Nearly 2,000 lives could be saved annually if all hospitals adopted the same system for spotting seriously-ill patients, NHS officials have said.
By using a standardised warning system to spot seriously-ill patients, nurses and doctors could move from ward to ward and hospital to hospital and would already know how to use the clinical assessment system.
The National Early Warning Score (News) system, developed by the Royal College of Physicians, sees patients given a score based on various clinical factors including heart rate, temperature, blood pressure and their breathing.
The score determines whether a patient needs care from a nurse, ward doctor or critical care team.
NHS England has ordered every hospital and ambulance service to adopt the system by 2019, but only seven in 10 are currently doing so.
If every organisation used the system then 2,000 lives and 627,000 "bed days" could be saved every year, NHS England has estimated.
"Air Traffic Control systems around the world use common standards and language to prevent disasters and the NHS, with the safety of millions of patients every year at stake, should be no different,” said Sir Bruce Keogh.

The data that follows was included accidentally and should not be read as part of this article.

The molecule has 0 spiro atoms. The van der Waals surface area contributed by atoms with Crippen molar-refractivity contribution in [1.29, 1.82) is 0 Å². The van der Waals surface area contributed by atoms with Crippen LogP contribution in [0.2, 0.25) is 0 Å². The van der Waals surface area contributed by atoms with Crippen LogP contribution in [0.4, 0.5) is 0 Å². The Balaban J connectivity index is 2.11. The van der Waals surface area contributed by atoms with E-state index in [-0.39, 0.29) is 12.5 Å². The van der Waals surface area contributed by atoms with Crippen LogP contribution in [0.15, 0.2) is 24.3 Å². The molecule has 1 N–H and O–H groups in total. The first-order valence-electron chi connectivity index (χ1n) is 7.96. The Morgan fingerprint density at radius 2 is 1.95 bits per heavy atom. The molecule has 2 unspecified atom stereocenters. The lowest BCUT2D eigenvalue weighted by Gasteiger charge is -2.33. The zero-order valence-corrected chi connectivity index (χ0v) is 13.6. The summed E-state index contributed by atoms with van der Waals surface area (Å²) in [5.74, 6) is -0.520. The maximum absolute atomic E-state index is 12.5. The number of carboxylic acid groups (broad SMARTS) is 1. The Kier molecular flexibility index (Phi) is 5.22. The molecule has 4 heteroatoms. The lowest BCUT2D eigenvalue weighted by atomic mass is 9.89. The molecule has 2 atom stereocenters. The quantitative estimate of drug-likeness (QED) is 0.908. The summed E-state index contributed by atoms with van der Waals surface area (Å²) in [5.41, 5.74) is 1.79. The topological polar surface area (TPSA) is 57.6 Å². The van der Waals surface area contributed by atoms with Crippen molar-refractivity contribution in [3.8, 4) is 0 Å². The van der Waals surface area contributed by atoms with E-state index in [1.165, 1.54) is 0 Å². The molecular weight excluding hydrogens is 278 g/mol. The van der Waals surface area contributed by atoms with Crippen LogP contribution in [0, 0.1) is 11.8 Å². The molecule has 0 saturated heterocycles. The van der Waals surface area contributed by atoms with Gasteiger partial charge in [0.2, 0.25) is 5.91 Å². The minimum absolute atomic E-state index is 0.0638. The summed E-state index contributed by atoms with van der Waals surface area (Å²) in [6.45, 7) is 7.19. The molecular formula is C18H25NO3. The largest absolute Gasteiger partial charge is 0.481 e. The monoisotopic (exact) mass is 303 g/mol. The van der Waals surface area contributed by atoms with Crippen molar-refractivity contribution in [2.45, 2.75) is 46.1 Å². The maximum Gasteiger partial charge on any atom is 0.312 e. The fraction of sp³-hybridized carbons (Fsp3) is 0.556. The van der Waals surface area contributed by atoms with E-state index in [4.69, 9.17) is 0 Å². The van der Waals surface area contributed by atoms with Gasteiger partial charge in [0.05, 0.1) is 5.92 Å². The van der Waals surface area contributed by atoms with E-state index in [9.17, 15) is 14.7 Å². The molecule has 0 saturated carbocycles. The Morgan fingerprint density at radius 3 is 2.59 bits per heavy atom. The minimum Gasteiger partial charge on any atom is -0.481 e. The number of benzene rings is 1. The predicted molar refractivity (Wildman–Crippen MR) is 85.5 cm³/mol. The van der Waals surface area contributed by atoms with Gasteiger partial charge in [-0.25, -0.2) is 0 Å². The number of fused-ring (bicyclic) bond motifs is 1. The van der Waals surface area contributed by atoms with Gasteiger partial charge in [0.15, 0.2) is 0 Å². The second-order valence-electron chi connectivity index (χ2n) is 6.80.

"If staff move between hospitals and end up speaking at cross-purposes, warning signs are missed and patient care can be compromised.
"I want to see every hospital in the country using the News approach by 2019 as we continually strive to make sure the NHS delivers the highest standards of care possible."
Royal College of Physicians' president, professor Jane Dacre, said: "Over the next year News will become the default early warning score for NHS Trusts and ambulances.
"Patients will benefit from its implementation, and staff will benefit from not having to learn a new score each time they join a new Trust."